Rep. Tim Walz, D-Minn., plans to make his 2012 election finances an open book — and he hopes groups that donate to political campaigns will do the same.

Walz is a co-sponsor of a bill that would require corporations, super political action committees, and unions to report campaign donations.

“What we are trying to do is build the coalition and get people on board,” Walz said in an interview Friday. “No one is comfortable with the idea of not having disclosure.”

A 2010 Supreme Court decision led to the creation of super PACs, a new breed of political action committees that can solicit and spend unlimited amounts of money to advocate for or against a candidate. Super PACs are not allowed to coordinate directly with candidates like most PACs, though they must report donations on a quarterly basis.

It isn’t clear what effect, if any, super PACs will have in Walz’s re-election bid in Minnesota’s 1st District. Walz is running against Allen Quist, a former state representative and gubernatorial candidate, and state Sen. Mike Parry.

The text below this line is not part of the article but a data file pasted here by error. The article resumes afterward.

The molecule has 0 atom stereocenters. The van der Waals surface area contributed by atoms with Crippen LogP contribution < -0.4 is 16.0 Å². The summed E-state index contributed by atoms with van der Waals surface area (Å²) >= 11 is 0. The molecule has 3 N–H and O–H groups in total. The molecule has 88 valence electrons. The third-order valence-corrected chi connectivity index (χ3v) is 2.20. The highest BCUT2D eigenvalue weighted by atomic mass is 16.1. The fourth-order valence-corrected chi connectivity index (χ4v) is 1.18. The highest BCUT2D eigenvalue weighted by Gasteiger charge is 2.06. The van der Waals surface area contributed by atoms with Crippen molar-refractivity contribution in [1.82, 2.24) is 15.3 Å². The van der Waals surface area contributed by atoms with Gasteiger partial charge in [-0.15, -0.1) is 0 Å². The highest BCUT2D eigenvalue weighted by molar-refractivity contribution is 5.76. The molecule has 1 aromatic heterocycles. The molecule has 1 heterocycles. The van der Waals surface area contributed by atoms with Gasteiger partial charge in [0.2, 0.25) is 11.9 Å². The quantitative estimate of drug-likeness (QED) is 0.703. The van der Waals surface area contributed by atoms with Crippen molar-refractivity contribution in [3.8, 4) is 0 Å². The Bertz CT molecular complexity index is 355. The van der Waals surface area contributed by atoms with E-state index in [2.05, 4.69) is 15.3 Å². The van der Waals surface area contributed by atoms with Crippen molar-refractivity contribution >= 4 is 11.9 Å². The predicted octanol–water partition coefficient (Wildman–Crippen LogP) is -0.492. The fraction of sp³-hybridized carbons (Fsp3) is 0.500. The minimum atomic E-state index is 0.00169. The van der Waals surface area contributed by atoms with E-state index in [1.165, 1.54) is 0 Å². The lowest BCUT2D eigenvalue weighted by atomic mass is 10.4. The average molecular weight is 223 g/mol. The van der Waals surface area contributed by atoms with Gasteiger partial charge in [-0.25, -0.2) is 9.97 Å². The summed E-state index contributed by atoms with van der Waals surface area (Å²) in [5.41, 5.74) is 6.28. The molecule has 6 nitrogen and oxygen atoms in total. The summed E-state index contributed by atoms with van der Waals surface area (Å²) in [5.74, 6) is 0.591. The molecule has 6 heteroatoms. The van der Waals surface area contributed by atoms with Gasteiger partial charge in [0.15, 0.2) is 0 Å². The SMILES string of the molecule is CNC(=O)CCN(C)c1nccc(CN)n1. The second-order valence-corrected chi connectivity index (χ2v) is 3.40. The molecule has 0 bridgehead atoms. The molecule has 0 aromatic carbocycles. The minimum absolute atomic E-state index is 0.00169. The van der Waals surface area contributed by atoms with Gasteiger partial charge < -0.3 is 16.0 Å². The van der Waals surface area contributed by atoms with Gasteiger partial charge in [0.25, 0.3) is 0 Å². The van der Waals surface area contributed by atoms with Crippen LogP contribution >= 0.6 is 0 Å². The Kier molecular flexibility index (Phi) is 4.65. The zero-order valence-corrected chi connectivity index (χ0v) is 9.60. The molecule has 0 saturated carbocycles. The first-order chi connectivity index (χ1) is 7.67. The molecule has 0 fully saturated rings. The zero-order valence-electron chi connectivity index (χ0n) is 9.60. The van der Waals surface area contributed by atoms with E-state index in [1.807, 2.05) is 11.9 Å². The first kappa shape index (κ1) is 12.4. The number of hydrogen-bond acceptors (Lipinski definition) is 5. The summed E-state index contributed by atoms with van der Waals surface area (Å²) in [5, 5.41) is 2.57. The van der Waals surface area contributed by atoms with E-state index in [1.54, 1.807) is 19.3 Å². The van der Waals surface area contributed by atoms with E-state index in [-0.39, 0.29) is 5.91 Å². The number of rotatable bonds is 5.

Walz said if a super PAC creates advertisements or other efforts to support or hinder his campaign, he’d like to know who’s behind it.

“I want to know who’s doing them so I can be an informed consumer of the ad,” Walz said.

Walz’s effort to promote transparency in government isn’t limited to campaign finance: He and Rep. Louise Slaughter, D-New York, co-authored the Stop Trading on Congressional Knowledge (STOCK) Act, which would ban insider trading on Capitol Hill. the bill passed the House last month and now the Senate needs to either approve it bill or send it back to a conference committee for further adjustments before it’s forwarded to President Barack Obama, who has committed to signing it into law.

“I just think the more that people have the ability to see what the government does, it starts to reassure them that the process is working right,” Walz said.

Since Walz was elected in 2006, 34 percent of his campaign funding has come from PACs, with individual donors contributing 60 percent, according to records. His campaign is currently debt-free, with just more than 1 million raised in 2011. Since his election in 2006, Walz’s major donors have included Mayo Clinic, the American Association for Justice, the National Education Association, and the Plumbers and Pipefitters Union.

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